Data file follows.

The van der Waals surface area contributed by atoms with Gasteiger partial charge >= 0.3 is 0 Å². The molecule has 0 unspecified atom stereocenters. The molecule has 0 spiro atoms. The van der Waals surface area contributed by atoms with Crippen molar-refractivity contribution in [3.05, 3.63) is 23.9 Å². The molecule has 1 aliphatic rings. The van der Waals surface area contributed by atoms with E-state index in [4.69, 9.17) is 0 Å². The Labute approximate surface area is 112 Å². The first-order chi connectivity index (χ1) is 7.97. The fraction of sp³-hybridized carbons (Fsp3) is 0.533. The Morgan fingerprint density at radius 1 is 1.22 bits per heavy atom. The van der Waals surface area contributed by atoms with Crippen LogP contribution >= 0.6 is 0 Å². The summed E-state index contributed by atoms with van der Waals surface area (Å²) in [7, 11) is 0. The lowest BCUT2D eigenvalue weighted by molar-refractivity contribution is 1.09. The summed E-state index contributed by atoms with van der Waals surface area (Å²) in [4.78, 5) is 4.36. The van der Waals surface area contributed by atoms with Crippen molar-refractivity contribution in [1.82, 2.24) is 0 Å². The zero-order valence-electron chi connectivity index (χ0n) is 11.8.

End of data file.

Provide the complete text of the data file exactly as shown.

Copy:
The van der Waals surface area contributed by atoms with Gasteiger partial charge >= 0.3 is 0 Å². The molecule has 0 unspecified atom stereocenters. The molecule has 0 spiro atoms. The van der Waals surface area contributed by atoms with Crippen molar-refractivity contribution in [3.05, 3.63) is 23.9 Å². The molecule has 1 aliphatic rings. The van der Waals surface area contributed by atoms with E-state index in [4.69, 9.17) is 0 Å². The Labute approximate surface area is 112 Å². The first-order chi connectivity index (χ1) is 7.97. The fraction of sp³-hybridized carbons (Fsp3) is 0.533. The Morgan fingerprint density at radius 1 is 1.22 bits per heavy atom. The van der Waals surface area contributed by atoms with Crippen LogP contribution >= 0.6 is 0 Å². The summed E-state index contributed by atoms with van der Waals surface area (Å²) in [7, 11) is 0. The lowest BCUT2D eigenvalue weighted by molar-refractivity contribution is 1.09. The summed E-state index contributed by atoms with van der Waals surface area (Å²) in [4.78, 5) is 4.36. The van der Waals surface area contributed by atoms with Crippen molar-refractivity contribution in [1.82, 2.24) is 0 Å². The zero-order valence-electron chi connectivity index (χ0n) is 11.8.